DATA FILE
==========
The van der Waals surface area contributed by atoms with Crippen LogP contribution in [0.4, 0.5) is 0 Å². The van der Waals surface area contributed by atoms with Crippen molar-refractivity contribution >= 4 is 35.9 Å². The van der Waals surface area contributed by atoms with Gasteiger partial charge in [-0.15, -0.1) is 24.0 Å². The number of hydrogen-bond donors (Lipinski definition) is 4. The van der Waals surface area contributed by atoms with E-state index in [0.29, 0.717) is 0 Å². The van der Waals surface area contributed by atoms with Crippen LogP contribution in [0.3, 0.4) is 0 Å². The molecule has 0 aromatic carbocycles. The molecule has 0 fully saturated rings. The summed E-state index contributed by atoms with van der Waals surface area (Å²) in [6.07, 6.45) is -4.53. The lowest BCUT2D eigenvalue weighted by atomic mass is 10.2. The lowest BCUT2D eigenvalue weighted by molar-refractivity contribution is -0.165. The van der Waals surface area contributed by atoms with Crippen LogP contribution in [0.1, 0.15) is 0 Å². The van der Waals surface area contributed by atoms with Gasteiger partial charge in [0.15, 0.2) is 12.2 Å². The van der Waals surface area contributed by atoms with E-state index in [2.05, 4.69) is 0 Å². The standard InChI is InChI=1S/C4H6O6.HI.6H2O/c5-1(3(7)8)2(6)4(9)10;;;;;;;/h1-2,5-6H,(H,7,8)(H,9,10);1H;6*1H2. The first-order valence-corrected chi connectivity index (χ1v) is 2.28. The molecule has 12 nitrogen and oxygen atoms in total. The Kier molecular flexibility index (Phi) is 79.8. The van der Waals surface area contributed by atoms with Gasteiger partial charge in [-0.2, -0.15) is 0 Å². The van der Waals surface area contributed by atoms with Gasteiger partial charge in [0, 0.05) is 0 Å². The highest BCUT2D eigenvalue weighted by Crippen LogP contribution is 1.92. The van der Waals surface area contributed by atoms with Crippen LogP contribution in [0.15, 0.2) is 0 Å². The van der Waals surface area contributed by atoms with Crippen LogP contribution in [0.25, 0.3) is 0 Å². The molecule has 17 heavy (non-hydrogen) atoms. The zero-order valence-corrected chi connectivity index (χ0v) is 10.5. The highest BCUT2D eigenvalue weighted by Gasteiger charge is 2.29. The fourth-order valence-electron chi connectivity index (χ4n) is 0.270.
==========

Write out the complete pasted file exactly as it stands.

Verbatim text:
The van der Waals surface area contributed by atoms with Crippen LogP contribution in [0.4, 0.5) is 0 Å². The van der Waals surface area contributed by atoms with Crippen molar-refractivity contribution >= 4 is 35.9 Å². The van der Waals surface area contributed by atoms with Gasteiger partial charge in [-0.15, -0.1) is 24.0 Å². The number of hydrogen-bond donors (Lipinski definition) is 4. The van der Waals surface area contributed by atoms with E-state index in [0.29, 0.717) is 0 Å². The van der Waals surface area contributed by atoms with Crippen LogP contribution in [0.3, 0.4) is 0 Å². The molecule has 0 aromatic carbocycles. The molecule has 0 fully saturated rings. The summed E-state index contributed by atoms with van der Waals surface area (Å²) in [6.07, 6.45) is -4.53. The lowest BCUT2D eigenvalue weighted by atomic mass is 10.2. The lowest BCUT2D eigenvalue weighted by molar-refractivity contribution is -0.165. The van der Waals surface area contributed by atoms with Crippen LogP contribution in [0.1, 0.15) is 0 Å². The van der Waals surface area contributed by atoms with Gasteiger partial charge in [0.15, 0.2) is 12.2 Å². The van der Waals surface area contributed by atoms with E-state index in [2.05, 4.69) is 0 Å². The standard InChI is InChI=1S/C4H6O6.HI.6H2O/c5-1(3(7)8)2(6)4(9)10;;;;;;;/h1-2,5-6H,(H,7,8)(H,9,10);1H;6*1H2. The first-order valence-corrected chi connectivity index (χ1v) is 2.28. The molecule has 12 nitrogen and oxygen atoms in total. The Kier molecular flexibility index (Phi) is 79.8. The van der Waals surface area contributed by atoms with Gasteiger partial charge in [-0.2, -0.15) is 0 Å². The van der Waals surface area contributed by atoms with Gasteiger partial charge in [0, 0.05) is 0 Å². The highest BCUT2D eigenvalue weighted by Crippen LogP contribution is 1.92. The van der Waals surface area contributed by atoms with Crippen LogP contribution in [0.15, 0.2) is 0 Å². The van der Waals surface area contributed by atoms with Crippen LogP contribution in [0.25, 0.3) is 0 Å². The molecule has 17 heavy (non-hydrogen) atoms. The zero-order valence-corrected chi connectivity index (χ0v) is 10.5. The highest BCUT2D eigenvalue weighted by Gasteiger charge is 2.29. The fourth-order valence-electron chi connectivity index (χ4n) is 0.270.